CT scans provide a more accurate and thorough image of your lungs.
A fluid sample may be taken with a needle inserted between your ribs if your doctor suspects there is fluid in the pleural space of your chest. This examination might aid in determining the source of your infection.
The lungs' airways are examined during a bronchoscopy. It is done by gently guiding a flexible tube with a camera down your throat and into your lungs.
If your early symptoms are severe or you are hospitalized and do not respond well to antibiotics, your doctor may perform this test.
Treatment for Pneumonia
Your type of pneumonia, its severity, and overall health will all determine your treatment.
Medications on Prescription:
- Your doctor may recommend a medicine to treat your pneumonia. The treatment you receive will depend on the precise cause of your pneumonia.
- Most cases of bacterial pneumonia can be treated with oral antibiotics. Even if you start to feel better, always finish your prescription for antibiotics. Failure to do so could delay the healing of the infection and make future treatments more difficult.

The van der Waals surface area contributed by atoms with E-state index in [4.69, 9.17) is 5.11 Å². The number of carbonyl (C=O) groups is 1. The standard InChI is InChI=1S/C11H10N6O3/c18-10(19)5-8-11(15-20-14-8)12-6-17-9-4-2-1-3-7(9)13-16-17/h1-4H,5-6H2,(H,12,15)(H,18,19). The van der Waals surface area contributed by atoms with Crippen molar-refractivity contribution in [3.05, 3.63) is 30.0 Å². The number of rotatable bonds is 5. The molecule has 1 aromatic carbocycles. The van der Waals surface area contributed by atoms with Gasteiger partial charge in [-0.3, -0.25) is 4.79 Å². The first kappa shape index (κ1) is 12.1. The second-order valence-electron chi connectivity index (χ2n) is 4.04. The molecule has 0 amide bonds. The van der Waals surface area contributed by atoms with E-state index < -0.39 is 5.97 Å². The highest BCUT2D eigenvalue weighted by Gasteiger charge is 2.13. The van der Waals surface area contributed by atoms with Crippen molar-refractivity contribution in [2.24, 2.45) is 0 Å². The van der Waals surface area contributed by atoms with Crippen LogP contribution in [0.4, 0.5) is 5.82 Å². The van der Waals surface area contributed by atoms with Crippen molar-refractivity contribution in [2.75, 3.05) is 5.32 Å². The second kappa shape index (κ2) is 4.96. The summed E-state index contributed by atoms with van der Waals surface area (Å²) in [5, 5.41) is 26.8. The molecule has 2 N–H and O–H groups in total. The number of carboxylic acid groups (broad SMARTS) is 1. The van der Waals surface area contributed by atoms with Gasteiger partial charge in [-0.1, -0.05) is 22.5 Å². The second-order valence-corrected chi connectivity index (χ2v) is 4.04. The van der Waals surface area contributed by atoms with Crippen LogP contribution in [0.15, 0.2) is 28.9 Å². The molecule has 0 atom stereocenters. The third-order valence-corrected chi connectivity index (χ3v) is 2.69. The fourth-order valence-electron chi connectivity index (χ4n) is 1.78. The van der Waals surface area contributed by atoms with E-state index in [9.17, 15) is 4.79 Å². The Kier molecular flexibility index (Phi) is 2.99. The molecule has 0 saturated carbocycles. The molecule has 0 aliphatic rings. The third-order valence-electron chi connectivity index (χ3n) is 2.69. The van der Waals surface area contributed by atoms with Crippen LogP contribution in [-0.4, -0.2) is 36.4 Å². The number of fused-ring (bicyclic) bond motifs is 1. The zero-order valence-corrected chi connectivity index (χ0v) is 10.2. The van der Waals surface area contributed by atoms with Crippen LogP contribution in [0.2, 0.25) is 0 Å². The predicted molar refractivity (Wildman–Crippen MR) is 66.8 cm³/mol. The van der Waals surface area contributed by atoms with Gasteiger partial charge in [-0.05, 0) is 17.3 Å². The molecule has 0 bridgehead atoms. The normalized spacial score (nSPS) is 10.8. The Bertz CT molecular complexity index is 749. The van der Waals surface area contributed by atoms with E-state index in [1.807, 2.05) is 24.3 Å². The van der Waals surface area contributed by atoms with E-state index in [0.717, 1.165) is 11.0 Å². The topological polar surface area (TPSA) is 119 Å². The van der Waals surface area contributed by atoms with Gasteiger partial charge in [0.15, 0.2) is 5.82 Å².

- Viral infections cannot be treated with antibiotics. Your doctor could occasionally recommend an antiviral. With at-home treatment, viral pneumonia cases frequently get better on their own.
- If necessary, your doctor may also advise using over-the-counter (OTC) drugs to treat your discomfort and fever. These may consist of the following:
- Ibuprofen (Advil, Motrin)
- Acetaminophen (Tylenol)
- Additionally, your doctor can advise cough medicine to lessen your cough so you can get some rest. Remember that coughing aids in the removal of fluid from your lungs, so you don't want to get rid of it completely.
Home Remedies For Pneumonia:
- Even while there are certain things you may do to lessen symptoms, home remedies don't actually treat pneumonia.
- One of the most typical signs of pneumonia is coughing. Salt water gargles and peppermint tea are two natural remedies for coughs.
- The use of cool compresses can help lower a fever. Chills can be relieved by sipping warm water or eating a warm bowl of soup.
- Get enough sleep and drink lots of water to hasten your recovery and avoid a recurrence.
- Although home remedies can lessen symptoms, following your treatment plan is crucial. Follow the directions on any prescription medicine you may be taking.
- You might require hospitalization if your symptoms are very severe or if you have additional health issues. Medical professionals can monitor your breathing, temperature, and heart rate in the hospital. Hospital care may consist of: